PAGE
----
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Here’s to hoping you’re not on it!
1 — James Franco, where are you on their list honey? Bet you thought you’d be #1. Loser. It’s alright, you’re #1 on ours.
2 — Copyright. It’s over. Just accept it and stop hoarding.
3 — Dead Tree Art Media: Sure Roberta Smith and Jerry Saltz may be on the power list (zzzz) but let’s just say you aren’t reading this in print.
4 — Female curators or dealers whose feet hurt too much to wear dominatrix-inspired 4-inch heels to openings. Flats are so powerless.
5 — Chinese Artists: Hmmmm … all the buzz has died down? Hath the art world’s ADHD moved on to other things? Ai Weiwei is the only one to make the list. Now that China is sure to become the world’s biggest economy (give it 10 years), their human-rights-violation-inspired performance art isn’t as compelling. We all know that the real human rights violation are the budget cuts preventing us from travelling to the Biennale next year!
6 — Anyone who hasn’t shown or been associated with Deitch Projects. Everyone knows Jeffrey Deitch has his MOCA employees recite the following mantra throughout the day: “MOCA is the new Acropolis” … though we’re personally not sure if it’s more Acropolis, movie set or trailer park yet. We’ll have to wait and see.
7 — Dealers who can’t at least greet a collector from the Gulf in their native Arabic (pssst: it’s “a salaam maleekum”). Sure, perhaps the UAE’s scads of new architecture is being constructed by South Asian workers with no legal rights (pssst: slaves), but hey, the rich live differently, right? (psst: the oil runs out in 20 years so sell NOW!)
8 — Caleb Gingham of Kansas. A born-again Christian conceptual minimalist, Gingham offered to create an altar for his local Baptist congregation — which, according to his proposal, would consist of a bucket, a mirror, and gauze — but they thought it was queer, so he was asked to leave, and he joined a local Unitarian group. He periodically participates in group exhibitions at cafes in New Mexico and Colorado.
9 — Graphic Designers. Artists like Rob Pruitt don’t consider you worthy of recognition, hell, he probably doesn’t even think you’re artists. It’s the reason why he ripped one of you guys off for his recent panda paintings at Gavin Brown. Yeah, we know, he’s a douchebag, but he’s not on this list so he’s a powerful douchebag.
11 – Curators and artists without trust funds and expensive grad school networks. Yeah, you’re still on this list. Sorry. Now go back to New Jersey or Missoula or New Orleans or Orange County or wherever your ilk live.
12 — The Faux Art World. Sure there’s @fakedeitch, @fakedeitchasst, @fakegagosian, @fakejerrysaltz, and some other bizarre fakers out there but we all know that the art world doesn’t like faux … unless Jeff Koons signs it, in which case … cha-ching!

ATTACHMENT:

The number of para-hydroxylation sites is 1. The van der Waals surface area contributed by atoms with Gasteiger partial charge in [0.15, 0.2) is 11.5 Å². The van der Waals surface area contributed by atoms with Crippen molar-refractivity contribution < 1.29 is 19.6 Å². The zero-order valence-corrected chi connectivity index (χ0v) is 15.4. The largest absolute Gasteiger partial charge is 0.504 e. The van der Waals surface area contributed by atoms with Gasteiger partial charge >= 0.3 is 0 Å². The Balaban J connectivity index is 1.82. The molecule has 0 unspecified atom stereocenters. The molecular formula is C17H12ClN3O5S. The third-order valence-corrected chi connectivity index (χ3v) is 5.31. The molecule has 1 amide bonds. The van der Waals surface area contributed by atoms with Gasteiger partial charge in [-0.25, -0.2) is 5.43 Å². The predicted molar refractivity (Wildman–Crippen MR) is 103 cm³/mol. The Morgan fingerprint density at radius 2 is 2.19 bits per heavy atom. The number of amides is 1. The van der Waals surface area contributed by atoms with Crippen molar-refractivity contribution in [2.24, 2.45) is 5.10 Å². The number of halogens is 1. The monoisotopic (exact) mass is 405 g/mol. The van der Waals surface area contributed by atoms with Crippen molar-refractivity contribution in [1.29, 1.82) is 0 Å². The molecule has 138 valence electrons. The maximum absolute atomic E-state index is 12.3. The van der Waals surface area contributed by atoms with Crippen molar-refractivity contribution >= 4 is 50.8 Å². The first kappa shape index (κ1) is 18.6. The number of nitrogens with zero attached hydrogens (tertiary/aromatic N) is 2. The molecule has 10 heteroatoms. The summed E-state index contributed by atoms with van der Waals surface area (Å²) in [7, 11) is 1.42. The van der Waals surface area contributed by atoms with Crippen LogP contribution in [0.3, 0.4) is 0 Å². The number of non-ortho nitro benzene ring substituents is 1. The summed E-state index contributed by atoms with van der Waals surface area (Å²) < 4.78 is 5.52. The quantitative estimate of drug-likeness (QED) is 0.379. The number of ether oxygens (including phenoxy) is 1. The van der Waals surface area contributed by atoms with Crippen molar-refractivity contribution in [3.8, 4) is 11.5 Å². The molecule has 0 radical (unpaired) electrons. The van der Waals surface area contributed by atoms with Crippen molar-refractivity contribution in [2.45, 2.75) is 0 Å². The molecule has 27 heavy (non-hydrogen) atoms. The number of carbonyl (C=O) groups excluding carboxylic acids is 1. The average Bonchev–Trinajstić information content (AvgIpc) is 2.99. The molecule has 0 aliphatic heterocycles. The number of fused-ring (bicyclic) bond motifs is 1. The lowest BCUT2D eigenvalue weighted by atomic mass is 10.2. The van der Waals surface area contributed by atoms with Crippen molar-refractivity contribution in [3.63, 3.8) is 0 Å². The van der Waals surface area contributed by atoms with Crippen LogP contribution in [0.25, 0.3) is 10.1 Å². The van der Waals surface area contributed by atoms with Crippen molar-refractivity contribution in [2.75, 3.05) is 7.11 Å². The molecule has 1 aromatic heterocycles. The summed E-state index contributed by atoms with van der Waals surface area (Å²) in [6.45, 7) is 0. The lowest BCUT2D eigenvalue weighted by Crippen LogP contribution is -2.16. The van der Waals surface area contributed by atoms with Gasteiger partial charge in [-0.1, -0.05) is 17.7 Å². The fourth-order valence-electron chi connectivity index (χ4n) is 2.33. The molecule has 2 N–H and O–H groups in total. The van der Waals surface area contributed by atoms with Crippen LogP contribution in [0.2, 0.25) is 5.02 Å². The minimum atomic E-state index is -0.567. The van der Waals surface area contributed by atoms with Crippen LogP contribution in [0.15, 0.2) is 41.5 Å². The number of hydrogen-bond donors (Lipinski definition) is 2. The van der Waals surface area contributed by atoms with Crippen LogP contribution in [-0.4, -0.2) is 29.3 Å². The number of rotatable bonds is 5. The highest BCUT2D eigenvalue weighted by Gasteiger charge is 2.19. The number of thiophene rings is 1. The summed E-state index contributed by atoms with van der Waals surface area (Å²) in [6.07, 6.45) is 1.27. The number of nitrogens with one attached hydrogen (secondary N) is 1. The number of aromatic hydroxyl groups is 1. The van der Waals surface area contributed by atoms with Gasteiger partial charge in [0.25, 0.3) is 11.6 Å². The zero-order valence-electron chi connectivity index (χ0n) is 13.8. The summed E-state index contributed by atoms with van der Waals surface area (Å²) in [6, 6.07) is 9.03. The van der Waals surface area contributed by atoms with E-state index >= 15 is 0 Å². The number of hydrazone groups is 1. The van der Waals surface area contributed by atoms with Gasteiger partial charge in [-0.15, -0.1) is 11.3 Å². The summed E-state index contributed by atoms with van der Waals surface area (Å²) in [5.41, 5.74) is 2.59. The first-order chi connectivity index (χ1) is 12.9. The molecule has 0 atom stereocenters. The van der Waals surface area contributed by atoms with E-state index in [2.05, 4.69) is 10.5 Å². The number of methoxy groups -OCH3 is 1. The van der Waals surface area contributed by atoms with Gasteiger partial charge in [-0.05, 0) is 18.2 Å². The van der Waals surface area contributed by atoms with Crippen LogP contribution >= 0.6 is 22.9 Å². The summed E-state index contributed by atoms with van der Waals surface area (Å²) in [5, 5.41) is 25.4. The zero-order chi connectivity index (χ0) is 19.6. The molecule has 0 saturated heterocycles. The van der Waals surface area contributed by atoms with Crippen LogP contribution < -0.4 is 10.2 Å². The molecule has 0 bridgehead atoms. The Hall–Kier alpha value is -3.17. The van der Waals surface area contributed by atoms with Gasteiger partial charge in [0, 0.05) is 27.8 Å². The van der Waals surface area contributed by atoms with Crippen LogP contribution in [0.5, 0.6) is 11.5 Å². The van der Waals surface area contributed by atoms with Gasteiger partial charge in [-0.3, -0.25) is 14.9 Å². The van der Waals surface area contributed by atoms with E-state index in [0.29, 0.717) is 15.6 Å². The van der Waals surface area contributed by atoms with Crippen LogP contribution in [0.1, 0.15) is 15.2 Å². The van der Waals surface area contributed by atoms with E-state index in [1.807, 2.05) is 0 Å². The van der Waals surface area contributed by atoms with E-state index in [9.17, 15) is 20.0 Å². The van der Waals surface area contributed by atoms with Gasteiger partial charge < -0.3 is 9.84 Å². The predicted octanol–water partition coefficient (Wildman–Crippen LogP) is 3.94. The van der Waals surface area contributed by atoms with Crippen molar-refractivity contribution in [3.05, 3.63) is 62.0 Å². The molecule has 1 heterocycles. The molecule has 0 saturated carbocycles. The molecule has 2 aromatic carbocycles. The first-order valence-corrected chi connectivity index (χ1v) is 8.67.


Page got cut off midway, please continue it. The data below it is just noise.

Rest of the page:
13 – Artists who can’t bitch to a bunch of insiders about the price of your useless education and the stifling academic hegemony. If you can’t complain about pedagogy, just give up and go back to 2005. You are extra powerless if you don’t know one of the Bruces. If you don’t even know who the Bruces are, then you’re extra extra powerless. [Hint: They’re #99.]
14 — Abdi Farah. The kid wins the Work of Art reality TV show, has a solo show at the Brooklyn Museum, doesn’t muster a single serious good review (granted, his stuff is dull), and now he’s nowhere to be seen. Looks like Adbi just invented the E list.
15 — Starchitects. Are the proverbial 15 minutes up for today’s elite cadre of architects? Is the next step for Rem Koolhaas a reality TV show? Wait, is that Zaha designing shoes? Hell, OMA’s CCTV tower still isn’t open. And Frank Gehry has a growing list of unbuilt and unloved NYC masterplans. Perhaps they will follow in the steps of the unemployed architects in LA who opened an ice cream truck? If you guys need a place to stay, you can sleep on our couches.
16 — Moishe Goldstein, a gay artist who grew up on Williamsburg’s South Side. He tried to start an alternative graffiti scene in the area’s Orthodox Jewish community tagging “G-D IS L-VE” but had to eventually move north toward McCarren Park, where he now lives with a sweet Mexican guy named Jesus. They own a large coffee shop on N10th Street and encourage patrons to tag the bathroom.
17 — Negative criticism. Dan Colen’s supposedly sold-out show at Gagosian proves that bad reviews have lost any semblance of power.
18 — Talent, see #17.
19 — Ideas, see #17.
20 — The art world online. With a new art website, blog, service, twitterfeed or tumblelog popping up at the rate of one per second, the pie of power is being cut up really thin. Honestly, who can tell the difference between your well-researched post and your idiot cousin’s tweet about Work of Art? And let’s face it, no one has time to read everything that begins with “Art” in the web address … [wait, by including this does it mean that those sites aren’t going to link to this list? Oh, then nevermind. We love you all.]
The works in Fault Lines prove that abstraction need not be confined to the inner life of the artist.
Celeste’s sculptures all rely on natural forces to achieve balance, and thus are perpetually on the precipice of collapse.
Romanticism to Ruin: Two Lost Works of Sullivan and Wright memorializes Chicago’s Garrick Theatre and Buffalo’s Larkin Building, which were razed to build a parking lot and a truck stop.
By reinventing the traditional bokashi technique, Hamanaka reminds us that nothing is dead, even when many proclaim otherwise.
The company’s mastery of the art market’s smoke and mirrors is its most impressive illusion.
Sadly, though by no means surprisingly, there is precedence for this female erasure. Women have been and continue to be the executors of the invisible, unpaid, unaccredited labor that makes much of the world run smoothly.